A process evaluation: Does recruitment for an exercise program through ethnically specific channels and key figures contribute to its reach and receptivity in ethnic minority mothers?
1 Department of Public Health, Academic Medical Center, University of Amsterdam, Meibergdreef 9, AZ 1105 Amsterdam, the Netherlands
2 Department of Epidemiology, Documentation, and Health Promotion, Public Health Service of Amsterdam, Nieuwe Achtergracht 100, WT 1018 Amsterdam, the Netherlands
3 Department of Behavioral Sciences and Health Promotion, University of Texas School of Public Health, 7000 Fannin, Houston, TX 77054, USA
4 Department of Sociology and Anthropology, University of Amsterdam, Oudezijdse Achterburgwal 185, DK 1012 Amsterdam, the Netherlands
BMC Public Health 2013, 13:768 doi:10.1186/1471-2458-13-768Published: 19 August 2013
Ethnic minority women from low-income countries who live in high-income countries are more physically inactive than ethnic majority women in those countries. At the same time, they can be harder to reach with health promotion programs. Targeting recruitment channels and execution to ethnic groups could increase reach and receptivity to program participation. We explored using ethnically specific channels and key figures to reach Ghanaian, Antillean, and Surinamese mothers with an invitation for an exercise program, and subsequently, to determine the mothers’ receptivity and participation.
We conducted a mixed methods process evaluation in Amsterdam, the Netherlands. To recruit mothers, we employed ethnically specific community organizations and ethnically matched key figures as recruiters over Dutch health educators. Reach and participation were measured using reply cards and the attendance records from the exercise programs. Observations were made of the recruitment process. We interviewed 14 key figures and 32 mothers to respond to the recruitment channel and recruiter used. Content analysis was used to analyze qualitative data.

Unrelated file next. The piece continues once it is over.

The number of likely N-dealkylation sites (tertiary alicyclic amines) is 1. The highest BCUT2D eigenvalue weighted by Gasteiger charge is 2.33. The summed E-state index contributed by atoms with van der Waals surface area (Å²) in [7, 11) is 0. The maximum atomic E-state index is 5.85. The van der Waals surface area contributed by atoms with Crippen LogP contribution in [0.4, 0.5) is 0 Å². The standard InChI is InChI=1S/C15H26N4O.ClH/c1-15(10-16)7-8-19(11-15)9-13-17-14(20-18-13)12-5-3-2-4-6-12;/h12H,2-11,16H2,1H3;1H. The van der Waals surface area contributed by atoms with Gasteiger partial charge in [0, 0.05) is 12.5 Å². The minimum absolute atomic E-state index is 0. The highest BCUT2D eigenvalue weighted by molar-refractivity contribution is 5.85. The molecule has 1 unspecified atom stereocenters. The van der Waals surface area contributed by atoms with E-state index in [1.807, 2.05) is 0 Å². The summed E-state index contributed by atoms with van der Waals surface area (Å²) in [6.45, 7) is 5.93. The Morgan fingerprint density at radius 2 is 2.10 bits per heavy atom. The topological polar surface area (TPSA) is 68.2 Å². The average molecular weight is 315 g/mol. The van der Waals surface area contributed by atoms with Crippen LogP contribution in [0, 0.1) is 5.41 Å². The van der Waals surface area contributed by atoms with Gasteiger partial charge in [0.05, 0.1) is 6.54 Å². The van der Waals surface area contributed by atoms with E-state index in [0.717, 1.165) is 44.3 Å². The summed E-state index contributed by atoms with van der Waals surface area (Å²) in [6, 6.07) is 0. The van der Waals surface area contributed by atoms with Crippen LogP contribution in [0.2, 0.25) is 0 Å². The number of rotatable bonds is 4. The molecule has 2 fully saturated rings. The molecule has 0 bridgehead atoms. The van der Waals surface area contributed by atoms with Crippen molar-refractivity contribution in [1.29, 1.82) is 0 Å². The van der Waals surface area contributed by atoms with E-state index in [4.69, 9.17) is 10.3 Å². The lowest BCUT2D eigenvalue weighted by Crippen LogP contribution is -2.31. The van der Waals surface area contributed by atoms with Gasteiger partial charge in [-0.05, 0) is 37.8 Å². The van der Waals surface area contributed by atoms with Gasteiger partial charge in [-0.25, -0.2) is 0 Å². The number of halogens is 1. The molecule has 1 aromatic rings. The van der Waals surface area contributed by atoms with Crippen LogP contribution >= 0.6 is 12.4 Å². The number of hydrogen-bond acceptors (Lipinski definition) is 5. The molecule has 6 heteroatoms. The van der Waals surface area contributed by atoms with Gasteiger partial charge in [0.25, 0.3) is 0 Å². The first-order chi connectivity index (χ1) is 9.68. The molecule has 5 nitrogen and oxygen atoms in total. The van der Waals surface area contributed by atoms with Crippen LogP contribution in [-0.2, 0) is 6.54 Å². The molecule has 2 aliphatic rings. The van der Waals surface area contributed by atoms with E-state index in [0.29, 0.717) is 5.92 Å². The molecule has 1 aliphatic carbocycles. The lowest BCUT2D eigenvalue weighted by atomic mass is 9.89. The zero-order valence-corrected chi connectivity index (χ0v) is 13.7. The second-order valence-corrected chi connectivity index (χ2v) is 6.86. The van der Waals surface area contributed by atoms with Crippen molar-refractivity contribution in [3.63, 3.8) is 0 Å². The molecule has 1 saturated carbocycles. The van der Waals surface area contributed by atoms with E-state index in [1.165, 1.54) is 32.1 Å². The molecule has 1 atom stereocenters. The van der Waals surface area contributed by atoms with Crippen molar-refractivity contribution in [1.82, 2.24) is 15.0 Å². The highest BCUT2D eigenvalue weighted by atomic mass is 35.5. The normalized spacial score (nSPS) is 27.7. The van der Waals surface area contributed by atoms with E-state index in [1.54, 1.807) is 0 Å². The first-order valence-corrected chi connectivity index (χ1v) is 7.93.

Recruitment through ethnically specific community channels was successful among Ghanaian mothers, but less so among Antillean and Surinamese mothers. The more close-knit an ethnic community was, retaining their own culture and having poorer comprehension of the Dutch language, the more likely we were to reach mothers through ethnically specific organizations. Furthermore, we found that using ethnically matched recruiters resulted in higher receptivity to the program and, among the Ghanaian mothers in particular, in greater participation. This was because the ethnically matched recruiter was a familiar, trusted person, a translator, and a motivator who was enthusiastic, encouraging, and able to adapt her message (targeting/tailoring). Using a health expert was preferred in order to increase the credibility and professionalism of the recruitment.
Recruitment for an exercise program through ethnically specific organizations seems to contribute to its reach, particularly in close-knit, highly organized ethnic communities with limited fluency in the local language. Using ethnically matched recruiters as motivator, translator, and trusted person seems to enhance receptivity of a health promotion program. An expert is likely to be needed for effective information delivery.